5 Reasons People are Skeptical about Metaverse + One More
Meta’s Metaverse initiatives and struggles have been discussed and analyzed extensively by a number of people, and I share a lot of the skepticism about Meta’s vision, as well as how the company has executed it so far.
In most debates and conversations about Meta’s strategy, multiple aspects or categories of objections get mixed up, and I think that confuses the issue quite a bit. Let’s first sort out the various types of concerns that people express to clarify the debate a little.
Dislike purely based on the hype vs. current reality: This is the easy one. Meta has gone all in on Metaverse to such an extent, that for many people the stark difference between what Zuckerberg keeps projecting and what the state of AR and VR today is simply a source of indignation. The gap between what is and what can be is so vast that people simply assume the ‘what can be’ part is an outrageous lie or a shameless PR spin, and dismiss it entirely.
Objections based on the fuzziness of the concept: Metaverse is, after all, a branding/marketing term and not a specific technology. A whole host of possible technologies, interfaces, input mechanisms, and more are getting bundled into this broad, high-level concept called Metaverse. And we’re expected to pretend as if it’s a real thing, and that the name clearly and automatically defines what it is.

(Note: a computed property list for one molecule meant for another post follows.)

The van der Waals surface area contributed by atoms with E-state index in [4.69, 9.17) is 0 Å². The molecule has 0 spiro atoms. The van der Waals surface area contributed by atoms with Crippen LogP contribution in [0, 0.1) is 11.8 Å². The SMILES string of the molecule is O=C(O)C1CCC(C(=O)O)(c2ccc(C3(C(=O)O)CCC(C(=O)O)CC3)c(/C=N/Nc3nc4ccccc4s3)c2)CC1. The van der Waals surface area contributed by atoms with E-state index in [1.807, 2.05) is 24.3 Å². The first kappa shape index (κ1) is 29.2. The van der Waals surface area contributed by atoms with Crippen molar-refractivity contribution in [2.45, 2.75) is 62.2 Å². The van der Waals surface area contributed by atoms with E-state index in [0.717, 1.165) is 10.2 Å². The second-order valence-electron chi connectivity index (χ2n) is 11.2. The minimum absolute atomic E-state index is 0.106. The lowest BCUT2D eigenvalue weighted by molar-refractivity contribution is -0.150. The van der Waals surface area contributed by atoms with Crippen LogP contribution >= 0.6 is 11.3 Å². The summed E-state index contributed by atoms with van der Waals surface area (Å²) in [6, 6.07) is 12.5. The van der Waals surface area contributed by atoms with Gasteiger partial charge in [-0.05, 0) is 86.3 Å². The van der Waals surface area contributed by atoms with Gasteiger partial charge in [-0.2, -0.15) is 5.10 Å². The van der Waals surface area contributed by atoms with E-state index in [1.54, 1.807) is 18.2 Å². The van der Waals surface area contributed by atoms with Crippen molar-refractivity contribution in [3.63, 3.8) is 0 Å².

Practicality: People who look at the current state of affairs are skeptical about its viability, as there are significant hardware and usability limitations that are not easy to look past. Frankly, VR hardware is today ‘strappable’ rather than wearable. It’s a bit like having a clock strapped to your wrist instead of a watch, and calling it a wearable. So these objections are fair, but it’s not unreasonable to think that down the line, these practical concerns could all be solved one way or another.
Because we don’t believe Meta can execute: These are objections based on skepticism about Meta’s ability to execute, and to succeed on the Metaverse front. To be fair, Meta’s track record of executing on multiple things is certainly poor, and failures include the feed, which they’ve messed up multiple times, the Facebook phone, which was a dud, attempts to launch a Facebook for the workplace product, and much more. In fact, beyond the core Facebook product, most of the successes from the company have come only through acquisitions such as Whatsapp and Instagram. An argument can be made that Meta’s VR efforts also started through the acquisition of Oculus, but given the fact that John Carmack, the Oculus CTO, recently left Meta while quite publicly criticizing how the company is run and managed, it’s not unreasonable to wonder about Meta’s ability to execute on the Metaverse front.
Because we dislike Meta: The fact that Meta is doing it. Not entirely unreasonable that many people don’t really want Meta to succeed here. Their thinking is that the company is morally bankrupt, is run with questionable ethics, has been involved in too many scandals, and so on. These are people who genuinely believe that Meta is not a net positive for the world. For them, then, it’s an ideological stance that Meta should fail, which is often stated as Meta WILL fail. In these cases, AR/VR technologies are dismissed outright not necessarily based on their own merit, but as a way to present a desire for Meta to fail.
Where is Facebook Watch? My One Reason
OK, so Facebook Watch does exist, and it’s a weird video service bundled into Facebook—sort of like YouTube—where, as far as I can tell, random people upload random videos of highly questionable quality, and Facebook chooses to present the worst of them to me in a random pattern. It’s a disaster. But what I meant is: where is Meta’s answer to the Apple Watch?